ProPublica’s Sheri Fink, M.D., went to South Africa, where panels in hospitals still decide which patients deserve the scarce dialysis treatments and which must be left with failing, untreated kidneys. Fink was in the room as the assembled physicians gave the final approval or denial, and when they expressed their bitterness that hospital executives required folks on the medical side to make what were, essentially, cost-control decisions. The costs, after all, are not negligible.
In South Africa, only the roughly one out of five patients who have a form of health insurance or the small proportion of patients who can afford pay are able to get dialysis at private clinics or hospitals based on medical need alone. The cost of paying out of pocket—about $20,000 per year— is nearly double the gross domestic product per capita.
Probably in the middle of the last decade we were turning away 50 percent of the patients,” said Dr. Rafique Moosa, a kidney specialist at Tygerberg Hospital and head of the Department of Medicine at the University of Stellenbosch. According to him, as of August they were turning away 80 percent, and in November, only two out of 20 patients were accepted. “We just don’t have the resources to deal with the patients,” Moosa said..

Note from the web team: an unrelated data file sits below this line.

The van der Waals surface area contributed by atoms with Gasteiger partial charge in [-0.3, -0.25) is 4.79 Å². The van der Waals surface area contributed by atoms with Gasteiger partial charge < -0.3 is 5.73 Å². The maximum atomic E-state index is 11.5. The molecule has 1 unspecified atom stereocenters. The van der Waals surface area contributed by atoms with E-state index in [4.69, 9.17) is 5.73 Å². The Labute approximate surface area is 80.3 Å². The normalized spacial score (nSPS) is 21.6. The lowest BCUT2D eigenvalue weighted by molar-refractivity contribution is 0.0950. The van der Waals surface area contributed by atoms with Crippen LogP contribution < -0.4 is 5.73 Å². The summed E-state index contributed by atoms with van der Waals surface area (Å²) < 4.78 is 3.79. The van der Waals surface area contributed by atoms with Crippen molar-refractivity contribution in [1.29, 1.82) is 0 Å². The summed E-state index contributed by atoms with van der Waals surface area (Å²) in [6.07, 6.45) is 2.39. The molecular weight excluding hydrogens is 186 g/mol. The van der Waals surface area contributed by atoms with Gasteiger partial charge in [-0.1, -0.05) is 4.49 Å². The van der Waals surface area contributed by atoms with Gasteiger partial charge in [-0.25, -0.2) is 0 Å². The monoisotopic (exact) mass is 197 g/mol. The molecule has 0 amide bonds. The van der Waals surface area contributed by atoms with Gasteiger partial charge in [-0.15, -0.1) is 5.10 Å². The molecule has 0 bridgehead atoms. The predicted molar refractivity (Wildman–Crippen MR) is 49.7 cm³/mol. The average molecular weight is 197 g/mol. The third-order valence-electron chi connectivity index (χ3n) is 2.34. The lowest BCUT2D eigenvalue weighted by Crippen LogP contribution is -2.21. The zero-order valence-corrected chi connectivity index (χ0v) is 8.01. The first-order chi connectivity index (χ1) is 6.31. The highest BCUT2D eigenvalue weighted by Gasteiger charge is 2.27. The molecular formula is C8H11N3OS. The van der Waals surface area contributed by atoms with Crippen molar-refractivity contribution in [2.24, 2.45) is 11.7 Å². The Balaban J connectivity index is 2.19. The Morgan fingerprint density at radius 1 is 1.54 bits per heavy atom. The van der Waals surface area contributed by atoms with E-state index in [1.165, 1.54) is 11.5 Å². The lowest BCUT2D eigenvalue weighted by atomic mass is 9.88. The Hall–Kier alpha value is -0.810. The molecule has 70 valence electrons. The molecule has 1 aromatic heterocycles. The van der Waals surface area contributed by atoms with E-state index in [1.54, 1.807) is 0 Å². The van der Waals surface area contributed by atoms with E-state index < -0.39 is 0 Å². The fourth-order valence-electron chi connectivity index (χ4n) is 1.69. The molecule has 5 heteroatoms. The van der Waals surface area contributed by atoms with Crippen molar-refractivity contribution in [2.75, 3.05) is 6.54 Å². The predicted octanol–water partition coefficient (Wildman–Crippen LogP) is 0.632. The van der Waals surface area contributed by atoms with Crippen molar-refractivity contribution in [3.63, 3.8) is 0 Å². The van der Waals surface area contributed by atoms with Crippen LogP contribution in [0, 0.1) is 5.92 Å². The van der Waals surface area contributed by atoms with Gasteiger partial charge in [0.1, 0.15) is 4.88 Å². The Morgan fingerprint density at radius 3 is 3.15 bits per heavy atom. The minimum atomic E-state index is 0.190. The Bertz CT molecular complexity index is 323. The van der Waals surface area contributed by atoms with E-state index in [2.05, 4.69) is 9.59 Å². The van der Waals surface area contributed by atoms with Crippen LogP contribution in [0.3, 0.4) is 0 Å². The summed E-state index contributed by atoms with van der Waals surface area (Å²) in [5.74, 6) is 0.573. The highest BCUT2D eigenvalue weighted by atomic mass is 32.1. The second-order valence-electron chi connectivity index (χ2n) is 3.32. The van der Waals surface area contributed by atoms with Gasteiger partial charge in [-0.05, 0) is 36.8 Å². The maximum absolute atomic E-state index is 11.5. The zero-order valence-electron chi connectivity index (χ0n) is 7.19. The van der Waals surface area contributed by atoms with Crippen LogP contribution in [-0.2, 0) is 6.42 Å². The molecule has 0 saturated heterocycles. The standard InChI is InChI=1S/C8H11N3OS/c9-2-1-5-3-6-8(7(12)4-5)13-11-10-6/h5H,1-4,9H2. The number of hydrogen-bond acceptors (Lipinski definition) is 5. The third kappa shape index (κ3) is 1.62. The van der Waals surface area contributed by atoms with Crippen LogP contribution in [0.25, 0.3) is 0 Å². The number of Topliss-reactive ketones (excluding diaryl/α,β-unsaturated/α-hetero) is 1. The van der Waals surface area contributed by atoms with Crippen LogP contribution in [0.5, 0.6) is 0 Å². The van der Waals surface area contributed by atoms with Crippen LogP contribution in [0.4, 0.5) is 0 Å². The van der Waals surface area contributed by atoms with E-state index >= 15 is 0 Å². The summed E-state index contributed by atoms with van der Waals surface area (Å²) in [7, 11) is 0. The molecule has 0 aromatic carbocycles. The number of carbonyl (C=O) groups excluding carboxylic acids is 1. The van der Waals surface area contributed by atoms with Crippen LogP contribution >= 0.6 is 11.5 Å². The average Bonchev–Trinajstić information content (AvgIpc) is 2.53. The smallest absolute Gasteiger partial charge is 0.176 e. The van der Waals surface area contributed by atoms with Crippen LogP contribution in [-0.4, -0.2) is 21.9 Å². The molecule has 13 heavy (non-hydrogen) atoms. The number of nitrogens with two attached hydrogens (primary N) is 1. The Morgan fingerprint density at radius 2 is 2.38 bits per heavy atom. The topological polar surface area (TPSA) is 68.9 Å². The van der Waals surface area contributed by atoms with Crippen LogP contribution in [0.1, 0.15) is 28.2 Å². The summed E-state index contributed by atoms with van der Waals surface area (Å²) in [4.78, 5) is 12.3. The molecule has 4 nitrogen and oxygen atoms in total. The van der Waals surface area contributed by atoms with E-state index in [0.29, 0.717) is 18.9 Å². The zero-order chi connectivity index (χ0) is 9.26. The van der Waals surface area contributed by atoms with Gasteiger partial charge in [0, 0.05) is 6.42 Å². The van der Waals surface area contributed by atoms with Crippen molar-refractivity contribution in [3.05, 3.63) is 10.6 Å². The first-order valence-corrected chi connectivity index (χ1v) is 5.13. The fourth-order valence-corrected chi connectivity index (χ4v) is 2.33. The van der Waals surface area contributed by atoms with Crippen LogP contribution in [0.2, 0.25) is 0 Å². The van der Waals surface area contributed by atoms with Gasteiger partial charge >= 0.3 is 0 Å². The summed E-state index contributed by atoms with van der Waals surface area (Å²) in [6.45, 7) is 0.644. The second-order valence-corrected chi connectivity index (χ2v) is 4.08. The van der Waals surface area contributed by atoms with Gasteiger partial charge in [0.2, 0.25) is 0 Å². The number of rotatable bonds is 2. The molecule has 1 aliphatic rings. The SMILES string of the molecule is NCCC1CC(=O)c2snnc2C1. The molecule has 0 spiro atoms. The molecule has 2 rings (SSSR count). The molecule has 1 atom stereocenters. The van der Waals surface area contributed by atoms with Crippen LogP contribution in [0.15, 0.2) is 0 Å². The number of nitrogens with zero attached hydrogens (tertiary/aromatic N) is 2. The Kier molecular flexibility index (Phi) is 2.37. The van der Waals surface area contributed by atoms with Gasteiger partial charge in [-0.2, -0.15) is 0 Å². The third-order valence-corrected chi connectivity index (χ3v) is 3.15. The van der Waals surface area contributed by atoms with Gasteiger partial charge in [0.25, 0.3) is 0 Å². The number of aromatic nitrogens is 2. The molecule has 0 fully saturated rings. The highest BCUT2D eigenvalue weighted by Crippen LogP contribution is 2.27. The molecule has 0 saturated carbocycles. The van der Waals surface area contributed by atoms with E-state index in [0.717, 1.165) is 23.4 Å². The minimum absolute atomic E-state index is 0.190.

Until relatively recently, there weren’t any formal guidelines for rationing dialysis care, an omission which opened the door for broad racial disparities.
The new general guidelines were drawn up by medical ethicists and emphasize medical criteria, which Fink reports on. It’s a carefully chosen set of criteria, but the enormity of the medical shortage gets in the way of neat formulae like those, Fink writes.
The problem is, few actually are able to get transplants. There are far more good medical candidates than there are dialysis slots. Therefore, the committee falls back on subjective criteria—does the patient seem motivated? Does he or she have a good social support network?